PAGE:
I have recently been reading an
interesting article on this subject (Katerina Honeyman: The Poor Law,
The Parish Apprentice and the Textile Industries in the North of
England, 1780-1830 in Northern History, XLIV: 2, September 2007).
Children were assumed to be amenable to the discipline, monotony and
unrelenting pace of work in the textile industries, and they were cheap.
Often this labour was found locally. Where this was insufficient to meet
the demand for labour, the search went further afield and this often
meant advertising in the newspapers of the most populous towns. However
this did not always bring satisfactory results as there were often
problems of control and discipline, and the constant turnover was a
problem for employers.
It was this that led employers to engage Parish Apprentices. They also
came without interfering parents and there seemed to be an endless
supply. At the same time it eased the finances of parishes by reducing
the number of paupers they were housing/feeding. This was a relatively
stable workforce, because although absconding was not uncommon, it
difficult to move between employers.
The paupers were mainly drawn from parishes in the big cities,
particularly London, but also Bristol, Birmingham and Liverpool. They
were usually a supplement to, rather than in preference to local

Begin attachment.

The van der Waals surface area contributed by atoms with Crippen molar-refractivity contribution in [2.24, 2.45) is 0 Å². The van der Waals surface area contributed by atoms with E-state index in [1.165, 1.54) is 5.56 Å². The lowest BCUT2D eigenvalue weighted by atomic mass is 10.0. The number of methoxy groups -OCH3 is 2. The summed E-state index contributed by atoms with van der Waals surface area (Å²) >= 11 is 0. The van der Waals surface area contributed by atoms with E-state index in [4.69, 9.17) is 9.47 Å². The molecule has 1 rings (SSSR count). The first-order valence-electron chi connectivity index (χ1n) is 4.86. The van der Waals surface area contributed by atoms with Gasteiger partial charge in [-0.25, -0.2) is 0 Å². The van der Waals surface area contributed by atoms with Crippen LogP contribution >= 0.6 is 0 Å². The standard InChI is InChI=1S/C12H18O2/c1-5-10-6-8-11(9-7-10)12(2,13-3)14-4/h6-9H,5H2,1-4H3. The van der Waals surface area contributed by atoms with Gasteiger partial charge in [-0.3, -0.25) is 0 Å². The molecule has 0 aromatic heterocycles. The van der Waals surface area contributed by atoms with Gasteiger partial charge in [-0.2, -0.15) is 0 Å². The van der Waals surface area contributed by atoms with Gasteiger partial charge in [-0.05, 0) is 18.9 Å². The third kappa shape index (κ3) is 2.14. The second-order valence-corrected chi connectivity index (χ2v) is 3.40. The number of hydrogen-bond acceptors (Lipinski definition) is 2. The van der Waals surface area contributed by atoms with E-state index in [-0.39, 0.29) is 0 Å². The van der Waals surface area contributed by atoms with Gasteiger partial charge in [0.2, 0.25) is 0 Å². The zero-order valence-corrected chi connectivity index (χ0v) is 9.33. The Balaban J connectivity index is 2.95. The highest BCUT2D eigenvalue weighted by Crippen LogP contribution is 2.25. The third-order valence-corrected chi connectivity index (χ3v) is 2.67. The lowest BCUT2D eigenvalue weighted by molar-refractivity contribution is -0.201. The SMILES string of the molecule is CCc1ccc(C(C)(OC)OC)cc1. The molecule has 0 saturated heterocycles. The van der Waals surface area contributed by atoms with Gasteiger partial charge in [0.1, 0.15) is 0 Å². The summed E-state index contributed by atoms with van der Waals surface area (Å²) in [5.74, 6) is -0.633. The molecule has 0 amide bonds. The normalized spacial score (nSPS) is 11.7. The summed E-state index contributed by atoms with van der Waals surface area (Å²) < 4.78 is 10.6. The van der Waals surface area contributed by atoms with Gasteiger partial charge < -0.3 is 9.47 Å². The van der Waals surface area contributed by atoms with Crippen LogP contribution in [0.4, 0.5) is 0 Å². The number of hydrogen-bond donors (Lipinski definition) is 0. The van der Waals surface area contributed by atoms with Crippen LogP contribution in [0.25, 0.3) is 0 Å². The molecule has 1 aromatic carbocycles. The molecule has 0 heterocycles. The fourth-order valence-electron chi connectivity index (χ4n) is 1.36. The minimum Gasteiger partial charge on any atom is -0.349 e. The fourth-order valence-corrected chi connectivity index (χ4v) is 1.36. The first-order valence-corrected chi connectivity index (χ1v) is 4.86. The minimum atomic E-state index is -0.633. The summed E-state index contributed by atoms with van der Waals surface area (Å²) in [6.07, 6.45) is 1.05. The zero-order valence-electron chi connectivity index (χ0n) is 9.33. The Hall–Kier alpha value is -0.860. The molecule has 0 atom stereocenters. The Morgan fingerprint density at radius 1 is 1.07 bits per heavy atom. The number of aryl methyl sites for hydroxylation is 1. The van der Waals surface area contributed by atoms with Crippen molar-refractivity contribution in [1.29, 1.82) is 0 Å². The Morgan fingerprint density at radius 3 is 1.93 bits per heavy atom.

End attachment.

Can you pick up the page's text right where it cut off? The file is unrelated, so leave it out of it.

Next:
It might have been thought that the pauper apprentices were mainly used
in isolated water mills, but evidence shows that this was not
necessarily the case. It is particularly interesting to see that we have
an example of pauper apprentices in a local mill. This was the Euxton
Mill producing cotton twist that was run by Harrison and Leyland (no
relation!). They are thought to have had 40 pauper apprentices, but it
is not known from where they came.
The experience of paupers in their factories varied widely with some
atrocious living and working conditions. The paupers in Harrison and
Leylands Mill seem to have had a mixed experience, working 13-14 hours
per day; education, diet, clothing, accommodation, health, medical
treatment and welfare assessed as adequate. Presumably Harrison and
Leyland needed to employ Parish Apprentices because there was
competition for local labour with other employers in the Chorley and
John Harrison of Euxton, Cotton Spinner, was named as the son of John
Harrison, gentleman of Chorley, formerly a cotton twist manufacturer,
who died in 1819, and had been a friend of Thomas Chadwick of Chorley
Moor (and member of the Burgh/Birkacre family). The Harrisons and
Leylands, like the Chadwicks were Catholic families.